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Korean J Intern Med > Volume 7(2); 1992 > Article
Lee, Suh, Lee, Yoo, Kim, Han, Shim, Kim, Han, and Lee: Small Airway Disease in Rheumatoid Arthritis*


Variety of pulmonary lesions are thought to be associated with rheumatoid arthritis (RA). These lesions traditionally have included pleurisy with or without effusion, Caplan’s syndrome, pulmonary rheumatoid nodules, diffuse interstitial fibrosis, and pulmonary arteritis and hypertension. But little attention has been paid to the airways in RA. Recently, several repots have suggested an association between airflow limitation and RA, but its incidence is not known. Also whether there exists a parameter of disease activity of RA, suggesting the presence of small airway disease (SAD) is not clear.
To answer these questions, the serologic parameters which reflect the disease activity of RA and pulmonary function tests which reflect small airway dysfunction were performed on 36 lifetime nonsmokers with RA who had normal chest x-ray findings. The prevalence of SAD and the relationships between the disease activity parameters of RA and pulmonary function were observed.
The results were as follows. The percentages of patients with abnormal values for diffusing capacity, frequency dependence of compliance (C1.0/C0.0), forced expiratory flow25–75%, Vmax50% and Vmax75% were 45.5%, 62.5%, 40%, 22.8% and 11.4%, respectively. There was statistically significant negative correlation between C1.0/C0.0 and ESR. But consistent correlation between other pulmonary function tests and clinical and serologic parameters of RA, and differences in pulmonary function between patients who were serologically positive and negative for CRP and FANA, were not found.
In conclusion, SAD, without the influence of smoking, is frequently associated with RA, but, the presence of SAD cannot be predicted from any clinical and seologic parameters of RA currently in use.


Rheumatoid arthritis (RA) is a systemic disease associated with a number of different lung disorders. These include pleurisy with or without effusion, Caplan’s syndrome, rheumatoid lung nodules, diffuse interstitial fibrosis and pulmonary hypertension due to pulmonary arteritis17). In the past, obstructive airway disease in RA patients was thought to be related to cigarette smoking, thus receiving little attention. But when RA patients without underlying lung disease were histopathologically proven to have obstructive bronchiolitis, people began to look at obstructive small airway disease (SAD) as a manifestation of rheumatoid lung disease8). But at this time, not much data is present on the prevalence of SAD in RA and the possibility that it may be due to other factors has not been completely ruled out. So it cannot be safely concluded that obstructive small airway dysfunction observed in RA is simply a manifestation of RA itself9,10).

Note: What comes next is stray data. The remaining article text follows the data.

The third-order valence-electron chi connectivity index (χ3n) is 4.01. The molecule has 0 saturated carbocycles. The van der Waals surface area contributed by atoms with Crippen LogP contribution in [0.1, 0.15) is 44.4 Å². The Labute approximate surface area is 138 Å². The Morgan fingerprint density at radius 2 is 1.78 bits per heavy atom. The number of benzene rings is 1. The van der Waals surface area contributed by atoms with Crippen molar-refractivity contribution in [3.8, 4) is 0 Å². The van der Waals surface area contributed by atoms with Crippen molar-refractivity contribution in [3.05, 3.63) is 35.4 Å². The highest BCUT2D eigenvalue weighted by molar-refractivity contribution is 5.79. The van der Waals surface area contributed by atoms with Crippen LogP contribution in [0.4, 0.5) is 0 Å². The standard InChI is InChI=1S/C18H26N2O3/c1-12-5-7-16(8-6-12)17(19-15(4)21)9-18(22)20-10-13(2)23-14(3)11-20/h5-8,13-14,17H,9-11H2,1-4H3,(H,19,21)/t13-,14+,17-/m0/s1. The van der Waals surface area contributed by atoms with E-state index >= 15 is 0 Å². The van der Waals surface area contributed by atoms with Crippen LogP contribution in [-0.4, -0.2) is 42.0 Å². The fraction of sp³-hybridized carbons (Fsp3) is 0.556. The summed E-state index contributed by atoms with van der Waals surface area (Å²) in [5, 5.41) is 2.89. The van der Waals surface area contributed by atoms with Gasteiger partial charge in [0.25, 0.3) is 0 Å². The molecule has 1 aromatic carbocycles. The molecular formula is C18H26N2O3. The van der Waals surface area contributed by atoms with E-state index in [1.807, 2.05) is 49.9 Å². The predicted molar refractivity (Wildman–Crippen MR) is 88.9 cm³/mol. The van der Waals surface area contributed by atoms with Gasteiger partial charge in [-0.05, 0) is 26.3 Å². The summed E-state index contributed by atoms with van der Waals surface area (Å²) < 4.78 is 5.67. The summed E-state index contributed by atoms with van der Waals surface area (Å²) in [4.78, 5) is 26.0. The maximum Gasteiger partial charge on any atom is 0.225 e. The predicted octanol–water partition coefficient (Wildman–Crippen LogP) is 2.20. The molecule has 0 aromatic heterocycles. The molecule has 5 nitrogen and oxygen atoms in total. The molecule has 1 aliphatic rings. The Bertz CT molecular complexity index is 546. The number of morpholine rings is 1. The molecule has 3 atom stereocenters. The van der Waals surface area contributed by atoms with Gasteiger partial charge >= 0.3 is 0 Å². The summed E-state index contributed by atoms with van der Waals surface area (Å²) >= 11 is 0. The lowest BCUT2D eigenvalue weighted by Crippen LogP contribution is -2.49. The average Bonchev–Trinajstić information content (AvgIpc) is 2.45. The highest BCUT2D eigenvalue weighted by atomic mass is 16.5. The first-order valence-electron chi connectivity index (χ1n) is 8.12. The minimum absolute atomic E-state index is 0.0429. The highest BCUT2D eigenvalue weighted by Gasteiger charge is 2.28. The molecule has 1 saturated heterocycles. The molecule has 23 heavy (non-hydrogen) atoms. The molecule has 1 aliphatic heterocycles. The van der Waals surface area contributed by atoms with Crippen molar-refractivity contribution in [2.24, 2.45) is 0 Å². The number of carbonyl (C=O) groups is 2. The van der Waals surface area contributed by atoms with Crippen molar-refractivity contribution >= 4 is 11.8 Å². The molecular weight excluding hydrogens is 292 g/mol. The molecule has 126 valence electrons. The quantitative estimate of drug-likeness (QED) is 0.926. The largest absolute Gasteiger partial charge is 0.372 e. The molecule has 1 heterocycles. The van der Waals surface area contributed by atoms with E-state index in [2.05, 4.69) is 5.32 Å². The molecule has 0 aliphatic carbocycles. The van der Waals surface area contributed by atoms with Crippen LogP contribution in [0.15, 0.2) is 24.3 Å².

We studied 36 lifetime nonsmokers with RA who had normal chest x-rays to find out the prevalence of SAD in these patients and to detect, if any, parameters that tell which of asymptomatic RA patients will need further pulmonary function tests reflecting small airway function, by examining the relationship between the pulmonary function tests and the disease activity of RA.


1. Subjects

Thirty-six patients with classic or definite RA, as defined by American Rheumatoid Association criteria, who were being followed at Seoul National Univerisity Hospital’s outpatient clinic, were selected for this study. All patients had normal chest x-rays and patients with prior history of smoking, chronic pulmonary diseases like bronchial asthma, chronic bronchitis, emphysema, etc. or acute pulmonary disease within 3 months of study were excluded. All subjects also had normal predicted values for forced vital capacity (FVC), forced expiratory volume 1 second (FEV1.0), FEV1.0/FVC (%) and static compliance (Cst).

2. Methods

Detailed history taking and physical examination were done to evaluate the duration of disease, the extent of joint involvement and the duration of morning stiffness, and serologic tests such as rheumatiod factor, CRP, ESR and fluorescent antinuclear antibody (FANA) were performed.